As we sat in front of the raised circular stage, the challenge seemed daunting. With no curtains, no walls behind the stage, how would they recreate something as magical as Narnia, from where would the actors appear, how would the props be changed? London theatre was always amazing, but this 2.5 hour long show promised to show some real wonders.
Every bit of space was used effectively, wide large screens ran all along the circular tent and digital imagery was used to depict the changing seasons. The cupboard emerged from the floor of the stage and the children went in only to reappear in a white Narnia with snow drifting gently over us. The actors used the aisles between the audiences to emerge and exit the stage, making it very interactive. Aslan made a grand entry with three people, acting as his head, fore and hind legs. The white witch’s evil shone through her eyes. Actors on stilts and bionic legs were the trees and animals helpers.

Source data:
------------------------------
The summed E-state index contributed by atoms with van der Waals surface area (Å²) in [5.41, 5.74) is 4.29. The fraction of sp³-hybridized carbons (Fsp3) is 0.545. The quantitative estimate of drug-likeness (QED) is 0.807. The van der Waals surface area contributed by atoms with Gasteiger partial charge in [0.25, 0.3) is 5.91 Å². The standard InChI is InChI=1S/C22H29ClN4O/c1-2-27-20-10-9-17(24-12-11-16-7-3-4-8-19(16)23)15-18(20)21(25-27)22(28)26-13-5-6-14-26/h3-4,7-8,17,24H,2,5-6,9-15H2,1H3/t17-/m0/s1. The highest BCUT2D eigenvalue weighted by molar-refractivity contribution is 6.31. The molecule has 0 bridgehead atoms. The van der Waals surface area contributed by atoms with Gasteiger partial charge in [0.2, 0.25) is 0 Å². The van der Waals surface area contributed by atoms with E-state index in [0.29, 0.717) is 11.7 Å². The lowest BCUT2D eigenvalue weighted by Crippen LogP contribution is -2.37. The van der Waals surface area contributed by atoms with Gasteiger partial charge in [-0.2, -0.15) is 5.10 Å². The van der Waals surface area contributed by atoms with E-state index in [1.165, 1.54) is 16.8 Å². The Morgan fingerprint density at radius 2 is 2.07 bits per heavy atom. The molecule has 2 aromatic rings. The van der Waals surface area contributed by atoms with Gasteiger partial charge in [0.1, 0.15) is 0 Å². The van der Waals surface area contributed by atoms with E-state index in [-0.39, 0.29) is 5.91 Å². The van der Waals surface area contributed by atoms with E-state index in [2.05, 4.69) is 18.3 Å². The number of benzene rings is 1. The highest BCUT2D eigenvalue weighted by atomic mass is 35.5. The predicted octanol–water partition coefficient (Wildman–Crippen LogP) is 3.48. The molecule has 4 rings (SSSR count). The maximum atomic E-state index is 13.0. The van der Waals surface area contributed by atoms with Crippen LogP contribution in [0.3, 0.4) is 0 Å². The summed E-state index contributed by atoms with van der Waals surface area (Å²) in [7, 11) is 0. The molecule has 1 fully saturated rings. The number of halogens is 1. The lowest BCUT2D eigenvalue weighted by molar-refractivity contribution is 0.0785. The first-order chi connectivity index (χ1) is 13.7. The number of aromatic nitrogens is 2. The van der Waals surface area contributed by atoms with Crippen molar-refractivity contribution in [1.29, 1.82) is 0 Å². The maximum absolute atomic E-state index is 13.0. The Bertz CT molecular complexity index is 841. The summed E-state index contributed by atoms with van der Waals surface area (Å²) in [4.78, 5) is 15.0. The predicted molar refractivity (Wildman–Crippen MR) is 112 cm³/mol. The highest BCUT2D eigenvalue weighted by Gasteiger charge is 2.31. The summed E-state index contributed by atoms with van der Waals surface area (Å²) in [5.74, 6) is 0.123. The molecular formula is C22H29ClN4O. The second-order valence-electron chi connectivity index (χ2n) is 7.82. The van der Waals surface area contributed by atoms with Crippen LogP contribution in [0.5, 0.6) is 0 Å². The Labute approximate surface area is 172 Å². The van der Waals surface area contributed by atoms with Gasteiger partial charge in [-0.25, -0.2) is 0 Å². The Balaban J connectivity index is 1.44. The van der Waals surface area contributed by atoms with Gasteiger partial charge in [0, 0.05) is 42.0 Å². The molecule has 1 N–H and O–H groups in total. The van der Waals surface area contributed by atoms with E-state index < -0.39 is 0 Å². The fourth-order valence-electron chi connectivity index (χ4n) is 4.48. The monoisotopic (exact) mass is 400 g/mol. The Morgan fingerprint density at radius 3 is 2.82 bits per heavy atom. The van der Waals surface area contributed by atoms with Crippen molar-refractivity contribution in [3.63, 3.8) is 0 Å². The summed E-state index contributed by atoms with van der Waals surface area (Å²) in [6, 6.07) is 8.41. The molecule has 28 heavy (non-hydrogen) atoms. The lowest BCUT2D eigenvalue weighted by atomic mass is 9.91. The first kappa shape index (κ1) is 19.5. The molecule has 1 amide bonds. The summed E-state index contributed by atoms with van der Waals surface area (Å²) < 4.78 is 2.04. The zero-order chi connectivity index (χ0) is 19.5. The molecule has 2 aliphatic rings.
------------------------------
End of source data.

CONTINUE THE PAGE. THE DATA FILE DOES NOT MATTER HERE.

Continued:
The best performances were from Sally Dexter as the white witch, Rebecca Benson as Lucy, Jonny Weldon as Edmund, Sophie Louise Dann as Mrs Beaver; David Suchet as Aslan’s voice did enough justice to Liam Neeson’s Aslan in the movie.
There wasn’t much to fault in this amazing production by Rupert Gould; it could be said that Peter’s and Susan’s characters were not as strongly etched as the movie, the lion puppet could have had some fur, as the ribcage made it look rather skeletal; and if only they could have made the closed tent a little cooler – but then who knew it would be about 30 degrees in London that day!
As we left Narnia and trooped out into the wide gardens, my son asking when we could come back and see it again, I applauded the artists behind this performance- this was art at its most abundant!
Mona lives in London and is a writer by choice and
a telecom sales person by profession.